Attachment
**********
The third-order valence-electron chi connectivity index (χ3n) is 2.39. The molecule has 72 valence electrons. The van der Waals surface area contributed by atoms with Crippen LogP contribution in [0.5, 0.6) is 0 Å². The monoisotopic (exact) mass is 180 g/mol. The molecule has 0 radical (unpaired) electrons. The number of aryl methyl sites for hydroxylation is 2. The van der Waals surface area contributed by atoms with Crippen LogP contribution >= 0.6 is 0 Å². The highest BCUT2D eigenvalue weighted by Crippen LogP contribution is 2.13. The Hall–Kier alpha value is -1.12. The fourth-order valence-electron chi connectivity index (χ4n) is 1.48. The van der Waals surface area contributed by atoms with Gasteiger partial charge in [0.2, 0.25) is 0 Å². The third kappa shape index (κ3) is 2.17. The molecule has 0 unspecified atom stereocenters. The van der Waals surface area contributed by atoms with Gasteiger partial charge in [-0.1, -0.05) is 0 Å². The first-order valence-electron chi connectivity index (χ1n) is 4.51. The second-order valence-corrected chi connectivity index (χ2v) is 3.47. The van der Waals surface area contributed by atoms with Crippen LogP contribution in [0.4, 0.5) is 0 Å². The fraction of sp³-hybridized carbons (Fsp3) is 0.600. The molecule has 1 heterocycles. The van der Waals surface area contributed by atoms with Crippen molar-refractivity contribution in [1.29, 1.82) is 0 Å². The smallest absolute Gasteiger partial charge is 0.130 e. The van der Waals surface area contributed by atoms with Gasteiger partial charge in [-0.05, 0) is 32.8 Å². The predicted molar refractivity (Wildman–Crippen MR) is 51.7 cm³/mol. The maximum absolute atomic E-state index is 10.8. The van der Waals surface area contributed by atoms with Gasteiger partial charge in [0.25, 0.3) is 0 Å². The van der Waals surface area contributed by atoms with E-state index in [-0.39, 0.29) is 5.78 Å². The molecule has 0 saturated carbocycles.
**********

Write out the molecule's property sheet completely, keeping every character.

The third-order valence-electron chi connectivity index (χ3n) is 2.39. The molecule has 72 valence electrons. The van der Waals surface area contributed by atoms with Crippen LogP contribution in [0.5, 0.6) is 0 Å². The monoisotopic (exact) mass is 180 g/mol. The molecule has 0 radical (unpaired) electrons. The number of aryl methyl sites for hydroxylation is 2. The van der Waals surface area contributed by atoms with Crippen LogP contribution >= 0.6 is 0 Å². The highest BCUT2D eigenvalue weighted by Crippen LogP contribution is 2.13. The Hall–Kier alpha value is -1.12. The fourth-order valence-electron chi connectivity index (χ4n) is 1.48. The van der Waals surface area contributed by atoms with Gasteiger partial charge in [0.2, 0.25) is 0 Å². The third kappa shape index (κ3) is 2.17. The molecule has 0 unspecified atom stereocenters. The van der Waals surface area contributed by atoms with Gasteiger partial charge in [-0.1, -0.05) is 0 Å². The first-order valence-electron chi connectivity index (χ1n) is 4.51. The second-order valence-corrected chi connectivity index (χ2v) is 3.47. The van der Waals surface area contributed by atoms with Crippen LogP contribution in [0.4, 0.5) is 0 Å². The fraction of sp³-hybridized carbons (Fsp3) is 0.600. The molecule has 1 heterocycles. The van der Waals surface area contributed by atoms with Crippen molar-refractivity contribution in [1.29, 1.82) is 0 Å². The smallest absolute Gasteiger partial charge is 0.130 e. The van der Waals surface area contributed by atoms with Gasteiger partial charge in [-0.05, 0) is 32.8 Å². The predicted molar refractivity (Wildman–Crippen MR) is 51.7 cm³/mol. The maximum absolute atomic E-state index is 10.8. The van der Waals surface area contributed by atoms with Gasteiger partial charge in [0.25, 0.3) is 0 Å². The van der Waals surface area contributed by atoms with E-state index in [-0.39, 0.29) is 5.78 Å². The molecule has 0 saturated carbocycles.